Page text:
Talk about the next level. Step Up Revolution is 99 minutes of pure unadulterated fun – a gigantic music video featuring talented DJs, street artists, special effects people, parkour and stunt men, as well as dancers of all styles and races (choreographed by Travis Wall), who incorporate many forms of art, with one form slowly and beautifully flowing into another, coming full force at the viewer in beautiful 3D. It is a leap from the previous movies in both ambition and execution, and it is a visual feast, from which it is impossible to look away.
The Mob is a flash dance crew that ‘terrorizes’ sunny Miami with its ‘inappropriate’ dance numbers in the middle of busy streets. The feisty dancers are looking to win a contest for 10 million YouTube hits, and to reach that goal they go further and further to blow the minds of the onlookers away, impregnating gallery paintings with pulsating life, and dancing under a shower of fake dollars. Sean, the leader of the Mob (Ryan Guzman), who has to make ends meet as a waiter, notices a modern-day Cinderella at a beach party. Her name is Emily (Kathryn McCormick); she can dance and that’s enough for him to feel a little tipsy. But Emily turns out to be the daughter of the real-estate developer (Peter Gallagher) who wants to take down the area to build another posh hotel. A compromise has to be reached – and what better way to reach it than to showcase the dancer’s extraordinary skills?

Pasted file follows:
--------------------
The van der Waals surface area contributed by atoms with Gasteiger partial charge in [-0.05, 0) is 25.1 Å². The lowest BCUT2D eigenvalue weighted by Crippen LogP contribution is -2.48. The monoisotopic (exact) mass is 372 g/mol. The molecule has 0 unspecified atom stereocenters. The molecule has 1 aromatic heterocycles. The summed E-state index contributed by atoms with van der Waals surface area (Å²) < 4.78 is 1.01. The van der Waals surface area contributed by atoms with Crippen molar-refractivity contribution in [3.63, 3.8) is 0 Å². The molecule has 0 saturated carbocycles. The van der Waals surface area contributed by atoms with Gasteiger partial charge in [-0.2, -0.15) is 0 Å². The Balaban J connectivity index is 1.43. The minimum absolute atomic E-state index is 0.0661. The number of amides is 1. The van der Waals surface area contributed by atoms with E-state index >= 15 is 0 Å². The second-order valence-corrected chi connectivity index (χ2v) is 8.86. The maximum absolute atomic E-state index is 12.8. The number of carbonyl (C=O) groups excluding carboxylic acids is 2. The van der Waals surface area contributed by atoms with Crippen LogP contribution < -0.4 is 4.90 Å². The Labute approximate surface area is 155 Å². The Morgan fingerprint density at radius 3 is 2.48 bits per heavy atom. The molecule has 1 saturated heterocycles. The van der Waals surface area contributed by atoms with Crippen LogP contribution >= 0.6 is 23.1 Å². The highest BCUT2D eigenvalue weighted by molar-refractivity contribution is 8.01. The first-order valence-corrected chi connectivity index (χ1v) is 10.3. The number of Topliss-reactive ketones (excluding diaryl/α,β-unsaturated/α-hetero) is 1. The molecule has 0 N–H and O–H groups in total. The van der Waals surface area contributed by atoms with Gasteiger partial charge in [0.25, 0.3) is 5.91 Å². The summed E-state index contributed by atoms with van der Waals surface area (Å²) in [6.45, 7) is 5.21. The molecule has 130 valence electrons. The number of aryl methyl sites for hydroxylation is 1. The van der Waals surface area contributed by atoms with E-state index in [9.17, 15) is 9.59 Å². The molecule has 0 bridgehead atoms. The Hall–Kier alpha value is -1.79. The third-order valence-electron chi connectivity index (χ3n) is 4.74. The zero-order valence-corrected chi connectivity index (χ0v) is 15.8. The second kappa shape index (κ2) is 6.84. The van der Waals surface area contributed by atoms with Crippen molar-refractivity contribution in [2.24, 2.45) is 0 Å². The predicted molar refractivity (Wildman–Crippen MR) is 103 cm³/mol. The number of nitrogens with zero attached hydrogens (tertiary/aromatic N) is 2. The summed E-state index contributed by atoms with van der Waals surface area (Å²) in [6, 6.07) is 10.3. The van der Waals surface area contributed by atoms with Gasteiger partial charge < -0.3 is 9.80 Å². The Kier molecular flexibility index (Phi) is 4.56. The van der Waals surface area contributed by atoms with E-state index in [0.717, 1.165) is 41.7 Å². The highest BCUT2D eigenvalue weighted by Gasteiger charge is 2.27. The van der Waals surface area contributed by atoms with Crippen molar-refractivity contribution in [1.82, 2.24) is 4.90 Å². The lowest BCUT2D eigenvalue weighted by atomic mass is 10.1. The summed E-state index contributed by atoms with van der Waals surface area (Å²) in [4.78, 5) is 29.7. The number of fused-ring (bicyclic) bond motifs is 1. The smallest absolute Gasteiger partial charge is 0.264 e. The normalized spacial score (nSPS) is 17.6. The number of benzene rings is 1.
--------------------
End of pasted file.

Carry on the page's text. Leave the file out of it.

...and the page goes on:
The reviews just yesterday for Step Up Revolution were non-existent and now that they are here, they are poor: it’s one of those ‘silly kid movies’ with a ‘moronic plot’. It’s just seems really ironic to me how the issue of being invisible, faced by the characters in Step Up Revolution, is mirrored in reality with the movie’s reception. It’s funny to see how Magic Mike was so popular with the critics while Step Up Revolution gets panned, even though both movies are about people who want to follow their dreams in a troubled economy. The dancers in Step Up Revolution are outcasts, constantly criticized by family members and having to take on the worst jobs available because, believe it or not, most types of art take up a lot of time if one wants to be good, let alone be the best.